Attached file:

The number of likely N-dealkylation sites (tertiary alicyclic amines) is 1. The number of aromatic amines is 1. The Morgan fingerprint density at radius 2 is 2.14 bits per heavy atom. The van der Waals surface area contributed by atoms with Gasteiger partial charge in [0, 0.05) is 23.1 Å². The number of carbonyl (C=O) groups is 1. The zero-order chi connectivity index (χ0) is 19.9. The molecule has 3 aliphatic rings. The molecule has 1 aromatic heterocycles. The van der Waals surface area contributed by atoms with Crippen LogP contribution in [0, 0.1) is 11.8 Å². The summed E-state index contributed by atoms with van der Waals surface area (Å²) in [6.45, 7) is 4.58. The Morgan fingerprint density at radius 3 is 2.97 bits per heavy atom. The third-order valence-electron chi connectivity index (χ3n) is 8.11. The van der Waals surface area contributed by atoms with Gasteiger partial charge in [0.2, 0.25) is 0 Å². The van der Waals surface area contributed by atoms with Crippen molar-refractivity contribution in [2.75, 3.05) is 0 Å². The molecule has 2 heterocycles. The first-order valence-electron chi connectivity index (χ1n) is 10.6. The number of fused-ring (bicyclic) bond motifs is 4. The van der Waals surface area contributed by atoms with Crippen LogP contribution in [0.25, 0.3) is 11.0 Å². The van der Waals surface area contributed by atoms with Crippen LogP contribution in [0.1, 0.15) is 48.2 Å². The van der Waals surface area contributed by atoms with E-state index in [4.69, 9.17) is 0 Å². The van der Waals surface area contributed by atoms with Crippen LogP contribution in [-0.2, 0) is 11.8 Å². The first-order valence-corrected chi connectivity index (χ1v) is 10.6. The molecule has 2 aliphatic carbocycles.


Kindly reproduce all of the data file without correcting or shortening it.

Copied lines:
The number of likely N-dealkylation sites (tertiary alicyclic amines) is 1. The number of aromatic amines is 1. The Morgan fingerprint density at radius 2 is 2.14 bits per heavy atom. The van der Waals surface area contributed by atoms with Gasteiger partial charge in [0, 0.05) is 23.1 Å². The number of carbonyl (C=O) groups is 1. The zero-order chi connectivity index (χ0) is 19.9. The molecule has 3 aliphatic rings. The molecule has 1 aromatic heterocycles. The van der Waals surface area contributed by atoms with Crippen LogP contribution in [0, 0.1) is 11.8 Å². The summed E-state index contributed by atoms with van der Waals surface area (Å²) in [6.45, 7) is 4.58. The Morgan fingerprint density at radius 3 is 2.97 bits per heavy atom. The third-order valence-electron chi connectivity index (χ3n) is 8.11. The van der Waals surface area contributed by atoms with Gasteiger partial charge in [0.2, 0.25) is 0 Å². The van der Waals surface area contributed by atoms with Crippen molar-refractivity contribution in [2.75, 3.05) is 0 Å². The molecule has 2 heterocycles. The first-order valence-electron chi connectivity index (χ1n) is 10.6. The number of fused-ring (bicyclic) bond motifs is 4. The van der Waals surface area contributed by atoms with Crippen LogP contribution in [0.25, 0.3) is 11.0 Å². The van der Waals surface area contributed by atoms with Crippen LogP contribution in [0.1, 0.15) is 48.2 Å². The van der Waals surface area contributed by atoms with E-state index in [4.69, 9.17) is 0 Å². The van der Waals surface area contributed by atoms with Crippen LogP contribution in [-0.2, 0) is 11.8 Å². The first-order valence-corrected chi connectivity index (χ1v) is 10.6. The molecule has 2 aliphatic carbocycles.